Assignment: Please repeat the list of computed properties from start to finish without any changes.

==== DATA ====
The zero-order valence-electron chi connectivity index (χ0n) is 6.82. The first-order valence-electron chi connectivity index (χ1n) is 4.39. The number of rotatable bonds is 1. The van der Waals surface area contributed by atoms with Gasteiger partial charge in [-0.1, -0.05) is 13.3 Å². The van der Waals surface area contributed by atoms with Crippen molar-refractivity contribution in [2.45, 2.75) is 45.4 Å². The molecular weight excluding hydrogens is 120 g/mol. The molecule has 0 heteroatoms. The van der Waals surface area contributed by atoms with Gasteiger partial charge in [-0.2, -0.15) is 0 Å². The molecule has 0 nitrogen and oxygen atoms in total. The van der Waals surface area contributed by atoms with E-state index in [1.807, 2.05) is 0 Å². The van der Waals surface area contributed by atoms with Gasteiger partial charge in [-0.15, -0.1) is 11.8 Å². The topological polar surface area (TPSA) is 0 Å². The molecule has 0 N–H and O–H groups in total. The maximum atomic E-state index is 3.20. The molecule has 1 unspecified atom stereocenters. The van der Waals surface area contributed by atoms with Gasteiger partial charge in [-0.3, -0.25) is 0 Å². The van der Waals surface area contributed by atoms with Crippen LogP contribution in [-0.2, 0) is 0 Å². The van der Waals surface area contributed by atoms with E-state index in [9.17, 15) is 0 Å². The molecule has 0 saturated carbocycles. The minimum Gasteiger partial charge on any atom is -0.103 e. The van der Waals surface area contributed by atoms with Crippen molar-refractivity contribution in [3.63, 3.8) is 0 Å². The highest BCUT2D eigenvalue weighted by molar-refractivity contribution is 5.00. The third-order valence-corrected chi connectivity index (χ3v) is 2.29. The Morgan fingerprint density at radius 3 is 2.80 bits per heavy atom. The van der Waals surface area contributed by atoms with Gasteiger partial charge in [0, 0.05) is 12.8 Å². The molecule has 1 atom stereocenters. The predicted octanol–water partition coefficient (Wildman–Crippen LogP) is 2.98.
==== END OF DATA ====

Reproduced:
The zero-order valence-electron chi connectivity index (χ0n) is 6.82. The first-order valence-electron chi connectivity index (χ1n) is 4.39. The number of rotatable bonds is 1. The van der Waals surface area contributed by atoms with Gasteiger partial charge in [-0.1, -0.05) is 13.3 Å². The van der Waals surface area contributed by atoms with Crippen molar-refractivity contribution in [2.45, 2.75) is 45.4 Å². The molecular weight excluding hydrogens is 120 g/mol. The molecule has 0 heteroatoms. The van der Waals surface area contributed by atoms with Gasteiger partial charge in [-0.2, -0.15) is 0 Å². The molecule has 0 nitrogen and oxygen atoms in total. The van der Waals surface area contributed by atoms with E-state index in [1.807, 2.05) is 0 Å². The van der Waals surface area contributed by atoms with Gasteiger partial charge in [-0.15, -0.1) is 11.8 Å². The topological polar surface area (TPSA) is 0 Å². The molecule has 0 N–H and O–H groups in total. The maximum atomic E-state index is 3.20. The molecule has 1 unspecified atom stereocenters. The van der Waals surface area contributed by atoms with Gasteiger partial charge in [-0.3, -0.25) is 0 Å². The van der Waals surface area contributed by atoms with Crippen LogP contribution in [-0.2, 0) is 0 Å². The van der Waals surface area contributed by atoms with E-state index in [9.17, 15) is 0 Å². The molecule has 0 saturated carbocycles. The minimum Gasteiger partial charge on any atom is -0.103 e. The van der Waals surface area contributed by atoms with Crippen molar-refractivity contribution in [3.63, 3.8) is 0 Å². The highest BCUT2D eigenvalue weighted by molar-refractivity contribution is 5.00. The third-order valence-corrected chi connectivity index (χ3v) is 2.29. The Morgan fingerprint density at radius 3 is 2.80 bits per heavy atom. The van der Waals surface area contributed by atoms with Gasteiger partial charge in [0, 0.05) is 12.8 Å². The molecule has 1 atom stereocenters. The predicted octanol–water partition coefficient (Wildman–Crippen LogP) is 2.98.